IQ tests, however imperfect, offer a good assessment
By Marshall Brain
How smart are you? This question could be asked in many different situations. For example, it might be the kind of question that is important if you are applying to college or applying for a job. In the same way that your credit score is important to anyone who might be thinking of loaning you money, an intelligence score might be interesting to anyone thinking about assigning you an important task.
That's where the idea of an intelligence quotient comes in. It is an idea that was invented nearly 100 years ago, and people have been debating its value and accuracy ever since.
An intelligence quotient is designed to be a single number that indicates a person's intelligence relative to the general population. By design, a score of 100 is meant to indicate average intelligence. Scores above 130 are said to indicate notable intelligence — perhaps 2 percent of the population has an IQ at this level.
IQ scores are determined by taking a standardized test. It is in this testing that the controversy arises. Is it even possible to measure intelligence with a test? What kind of intelligence is being measured? Is it possible to measure intelligence without introducing testing bias? And perhaps most importantly, what is intelligence?
Let's start with that last question — what is intelligence? If you look the word up at a place like http://www.dictionary.com, you will find a definition like this: "capacity for learning, reasoning, understanding, and similar forms of mental activity." Now think of the most intelligent person you know. Certainly that person is able to learn, reason and understand. But usually we think of extremely intelligent people as being able to understand deeply and then create new things. Newton created a theory of gravity. Einstein created the theory of relativity. Picasso created a new way to see the world. A gifted politician creates a new vision for the future.
Unfortunately, things like the abilities to learn, understand and create can be hard to tease apart on a standardized multiple-choice test, so an IQ test aims for something different. With an IQ test, psychologists are trying to determine a general, functional intelligence. This intelligence can be found in the abilities to solve math problems, to mentally manipulate objects in 3-D, to understand words and to answer memory questions.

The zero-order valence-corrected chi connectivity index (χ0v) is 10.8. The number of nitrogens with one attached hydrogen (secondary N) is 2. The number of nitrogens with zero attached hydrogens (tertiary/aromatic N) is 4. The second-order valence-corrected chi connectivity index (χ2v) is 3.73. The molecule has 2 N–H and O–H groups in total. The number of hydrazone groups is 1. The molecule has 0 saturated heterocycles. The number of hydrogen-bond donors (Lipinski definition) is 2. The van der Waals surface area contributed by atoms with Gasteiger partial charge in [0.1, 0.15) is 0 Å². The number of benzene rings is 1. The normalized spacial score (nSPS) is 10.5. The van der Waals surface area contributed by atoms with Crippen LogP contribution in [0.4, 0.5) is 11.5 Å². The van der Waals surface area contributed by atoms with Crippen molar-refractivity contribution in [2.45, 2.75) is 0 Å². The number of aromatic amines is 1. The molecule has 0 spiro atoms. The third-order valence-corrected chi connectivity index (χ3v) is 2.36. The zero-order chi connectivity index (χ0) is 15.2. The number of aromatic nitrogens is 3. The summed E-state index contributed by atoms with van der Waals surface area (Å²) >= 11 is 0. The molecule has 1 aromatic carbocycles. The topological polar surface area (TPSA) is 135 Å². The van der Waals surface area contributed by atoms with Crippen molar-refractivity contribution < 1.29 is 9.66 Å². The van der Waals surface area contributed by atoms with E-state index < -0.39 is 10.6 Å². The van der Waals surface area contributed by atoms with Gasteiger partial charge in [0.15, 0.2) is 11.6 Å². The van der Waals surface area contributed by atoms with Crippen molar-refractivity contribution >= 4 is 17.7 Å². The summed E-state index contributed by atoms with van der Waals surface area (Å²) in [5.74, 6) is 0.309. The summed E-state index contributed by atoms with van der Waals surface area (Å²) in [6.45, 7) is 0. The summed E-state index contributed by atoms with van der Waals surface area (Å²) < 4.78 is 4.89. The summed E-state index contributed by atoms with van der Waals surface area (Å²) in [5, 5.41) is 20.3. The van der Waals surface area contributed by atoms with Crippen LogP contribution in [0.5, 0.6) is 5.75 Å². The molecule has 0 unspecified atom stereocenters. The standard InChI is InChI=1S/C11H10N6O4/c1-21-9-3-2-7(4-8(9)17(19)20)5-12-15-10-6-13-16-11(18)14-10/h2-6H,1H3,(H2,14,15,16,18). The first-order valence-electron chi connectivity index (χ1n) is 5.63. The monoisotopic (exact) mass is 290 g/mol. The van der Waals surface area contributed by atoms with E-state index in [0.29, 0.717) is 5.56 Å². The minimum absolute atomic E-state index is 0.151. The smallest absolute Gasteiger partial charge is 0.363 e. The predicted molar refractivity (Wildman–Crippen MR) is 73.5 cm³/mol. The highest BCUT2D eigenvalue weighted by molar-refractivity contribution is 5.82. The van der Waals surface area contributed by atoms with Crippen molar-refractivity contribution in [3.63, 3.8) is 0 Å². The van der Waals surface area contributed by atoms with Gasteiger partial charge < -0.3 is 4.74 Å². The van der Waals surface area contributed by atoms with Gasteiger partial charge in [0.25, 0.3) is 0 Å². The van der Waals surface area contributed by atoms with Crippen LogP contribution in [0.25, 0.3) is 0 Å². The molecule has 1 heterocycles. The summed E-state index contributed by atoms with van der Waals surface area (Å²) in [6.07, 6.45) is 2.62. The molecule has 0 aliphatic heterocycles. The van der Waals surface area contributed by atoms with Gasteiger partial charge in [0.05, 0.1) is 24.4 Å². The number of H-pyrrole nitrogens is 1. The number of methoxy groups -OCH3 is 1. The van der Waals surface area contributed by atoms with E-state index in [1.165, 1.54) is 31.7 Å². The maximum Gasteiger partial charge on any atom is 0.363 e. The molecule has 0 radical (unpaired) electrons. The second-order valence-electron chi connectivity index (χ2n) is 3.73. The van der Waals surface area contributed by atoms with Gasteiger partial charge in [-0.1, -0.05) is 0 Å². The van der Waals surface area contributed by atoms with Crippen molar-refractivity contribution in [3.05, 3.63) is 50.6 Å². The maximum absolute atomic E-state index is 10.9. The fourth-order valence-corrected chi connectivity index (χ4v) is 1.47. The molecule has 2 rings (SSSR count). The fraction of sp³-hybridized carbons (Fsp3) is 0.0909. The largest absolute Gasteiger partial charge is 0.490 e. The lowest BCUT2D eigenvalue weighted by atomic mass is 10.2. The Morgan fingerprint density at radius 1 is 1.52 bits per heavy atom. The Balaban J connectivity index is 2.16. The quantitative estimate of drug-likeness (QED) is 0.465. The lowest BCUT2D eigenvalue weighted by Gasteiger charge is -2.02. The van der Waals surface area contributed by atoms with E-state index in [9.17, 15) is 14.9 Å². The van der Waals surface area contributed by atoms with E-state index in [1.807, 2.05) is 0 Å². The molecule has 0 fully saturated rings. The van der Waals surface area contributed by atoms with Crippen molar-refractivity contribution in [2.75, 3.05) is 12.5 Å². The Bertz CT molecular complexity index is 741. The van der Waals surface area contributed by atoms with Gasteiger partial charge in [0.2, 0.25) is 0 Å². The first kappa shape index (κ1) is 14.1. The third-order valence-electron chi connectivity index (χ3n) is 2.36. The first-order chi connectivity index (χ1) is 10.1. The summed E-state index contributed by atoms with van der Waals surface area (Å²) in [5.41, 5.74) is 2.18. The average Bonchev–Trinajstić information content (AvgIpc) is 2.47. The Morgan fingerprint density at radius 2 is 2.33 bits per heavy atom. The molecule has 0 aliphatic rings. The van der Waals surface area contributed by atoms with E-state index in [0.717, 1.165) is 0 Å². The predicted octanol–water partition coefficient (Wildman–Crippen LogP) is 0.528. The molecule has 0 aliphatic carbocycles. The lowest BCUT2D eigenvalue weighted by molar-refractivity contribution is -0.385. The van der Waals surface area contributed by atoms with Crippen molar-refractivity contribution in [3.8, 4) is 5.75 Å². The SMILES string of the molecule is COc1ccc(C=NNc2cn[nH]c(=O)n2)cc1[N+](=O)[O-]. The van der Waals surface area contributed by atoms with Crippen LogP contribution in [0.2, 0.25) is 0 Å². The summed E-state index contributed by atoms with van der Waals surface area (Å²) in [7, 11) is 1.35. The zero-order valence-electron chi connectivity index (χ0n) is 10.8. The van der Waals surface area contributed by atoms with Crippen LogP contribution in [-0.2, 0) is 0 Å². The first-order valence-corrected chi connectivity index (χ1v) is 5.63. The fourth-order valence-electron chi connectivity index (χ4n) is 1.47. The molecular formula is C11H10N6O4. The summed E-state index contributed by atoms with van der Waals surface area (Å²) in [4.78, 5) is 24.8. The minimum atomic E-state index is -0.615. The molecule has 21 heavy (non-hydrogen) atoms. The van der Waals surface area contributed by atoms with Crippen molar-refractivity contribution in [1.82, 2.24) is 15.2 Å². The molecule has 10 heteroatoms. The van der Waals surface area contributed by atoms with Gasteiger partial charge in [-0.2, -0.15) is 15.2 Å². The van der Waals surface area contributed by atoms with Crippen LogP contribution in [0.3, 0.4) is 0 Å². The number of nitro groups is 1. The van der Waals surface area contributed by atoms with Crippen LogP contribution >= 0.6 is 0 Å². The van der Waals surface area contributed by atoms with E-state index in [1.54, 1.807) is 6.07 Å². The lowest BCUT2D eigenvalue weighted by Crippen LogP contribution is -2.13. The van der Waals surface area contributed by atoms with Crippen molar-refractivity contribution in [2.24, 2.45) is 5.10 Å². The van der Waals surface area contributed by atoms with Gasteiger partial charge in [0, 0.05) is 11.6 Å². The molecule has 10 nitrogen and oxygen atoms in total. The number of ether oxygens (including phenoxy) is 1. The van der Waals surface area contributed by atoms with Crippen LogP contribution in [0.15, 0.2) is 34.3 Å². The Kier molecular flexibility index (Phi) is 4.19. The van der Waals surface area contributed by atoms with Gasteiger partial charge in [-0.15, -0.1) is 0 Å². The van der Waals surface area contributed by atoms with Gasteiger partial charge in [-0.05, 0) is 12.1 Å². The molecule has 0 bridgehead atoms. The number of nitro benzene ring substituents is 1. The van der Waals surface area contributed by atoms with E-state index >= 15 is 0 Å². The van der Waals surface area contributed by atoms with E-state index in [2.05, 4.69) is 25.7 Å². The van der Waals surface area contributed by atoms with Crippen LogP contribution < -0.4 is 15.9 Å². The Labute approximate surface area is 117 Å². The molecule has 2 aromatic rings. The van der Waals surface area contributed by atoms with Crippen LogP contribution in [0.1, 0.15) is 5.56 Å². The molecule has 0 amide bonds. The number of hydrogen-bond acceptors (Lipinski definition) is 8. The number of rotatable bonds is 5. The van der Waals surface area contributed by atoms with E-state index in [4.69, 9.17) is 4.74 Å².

The idea is that these abilities make use of general brainpower and therefore offer a view into the general intellectual abilities of a person's brain. If a person is unable to handle problems dealing with memory, language, mathematics and space, it is likely that the person has low general intelligence. Conversely, any person who handles all of these areas well is generally intelligent.
The interesting thing is that all of these areas seem to be related. That is one thing that gives IQ testing credibility. They also seem to be consistent over time. In general, a person who is good at general math problems also tends to be good with memory, language and spatial reasoning. There are exceptions, and there are also people with savant syndrome (people who excel remarkably at one thing like math, but who might not be able to fix their own breakfast). As a general rule, however, ability tends to apply across the board, and over the course of a lifetime. By creating a test with a good mix of questions, the idea is that testing bias, misunderstandings and individual variations even out to create a good score of general intelligence.
There are many things an IQ test cannot measure. An IQ test is blind to things like how much you know, how well you express yourself or how creative you are. This is why some college entrance exams now include an essay portion. This is a way of delving into things like creativity and expressiveness, at least in the written realm.
Will there ever be a perfect IQ test? Probably not. But modern tests can be very good at assessing general intelligence in a finite amount of time, because psychologists have had nearly a century to test millions of people and work out many of the kinks.
For extra info on this or the scoop on other topics, see www.HowStuffWorks.com. Contact founder Marshall Brain at firstname.lastname@example.org.